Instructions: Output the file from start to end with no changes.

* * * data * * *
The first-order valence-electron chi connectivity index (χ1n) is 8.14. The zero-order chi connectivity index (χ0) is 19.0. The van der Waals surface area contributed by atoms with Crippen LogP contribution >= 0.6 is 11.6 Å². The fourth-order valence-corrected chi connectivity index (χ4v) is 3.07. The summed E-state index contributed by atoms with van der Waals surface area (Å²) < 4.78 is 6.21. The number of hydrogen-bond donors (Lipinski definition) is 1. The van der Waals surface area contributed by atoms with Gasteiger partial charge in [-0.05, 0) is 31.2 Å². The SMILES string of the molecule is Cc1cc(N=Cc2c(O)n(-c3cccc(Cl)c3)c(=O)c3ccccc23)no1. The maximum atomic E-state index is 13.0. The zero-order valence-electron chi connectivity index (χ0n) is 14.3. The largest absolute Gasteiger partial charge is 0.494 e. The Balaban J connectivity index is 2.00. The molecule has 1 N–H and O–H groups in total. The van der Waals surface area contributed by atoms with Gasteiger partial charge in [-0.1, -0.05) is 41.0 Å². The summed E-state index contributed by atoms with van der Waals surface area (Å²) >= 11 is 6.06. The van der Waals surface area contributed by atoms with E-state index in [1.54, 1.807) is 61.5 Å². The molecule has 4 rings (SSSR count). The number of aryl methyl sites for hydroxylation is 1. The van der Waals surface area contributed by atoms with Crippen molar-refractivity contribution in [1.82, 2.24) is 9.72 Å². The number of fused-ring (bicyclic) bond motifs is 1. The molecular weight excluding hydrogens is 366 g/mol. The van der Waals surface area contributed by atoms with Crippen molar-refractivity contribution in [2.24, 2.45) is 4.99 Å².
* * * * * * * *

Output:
The first-order valence-electron chi connectivity index (χ1n) is 8.14. The zero-order chi connectivity index (χ0) is 19.0. The van der Waals surface area contributed by atoms with Crippen LogP contribution >= 0.6 is 11.6 Å². The fourth-order valence-corrected chi connectivity index (χ4v) is 3.07. The summed E-state index contributed by atoms with van der Waals surface area (Å²) < 4.78 is 6.21. The number of hydrogen-bond donors (Lipinski definition) is 1. The van der Waals surface area contributed by atoms with Gasteiger partial charge in [-0.05, 0) is 31.2 Å². The SMILES string of the molecule is Cc1cc(N=Cc2c(O)n(-c3cccc(Cl)c3)c(=O)c3ccccc23)no1. The maximum atomic E-state index is 13.0. The zero-order valence-electron chi connectivity index (χ0n) is 14.3. The largest absolute Gasteiger partial charge is 0.494 e. The Balaban J connectivity index is 2.00. The molecule has 1 N–H and O–H groups in total. The van der Waals surface area contributed by atoms with Gasteiger partial charge in [-0.1, -0.05) is 41.0 Å². The summed E-state index contributed by atoms with van der Waals surface area (Å²) >= 11 is 6.06. The van der Waals surface area contributed by atoms with E-state index in [1.54, 1.807) is 61.5 Å². The molecule has 4 rings (SSSR count). The number of aryl methyl sites for hydroxylation is 1. The van der Waals surface area contributed by atoms with Crippen molar-refractivity contribution in [1.82, 2.24) is 9.72 Å². The number of fused-ring (bicyclic) bond motifs is 1. The molecular weight excluding hydrogens is 366 g/mol. The van der Waals surface area contributed by atoms with Crippen molar-refractivity contribution in [2.24, 2.45) is 4.99 Å².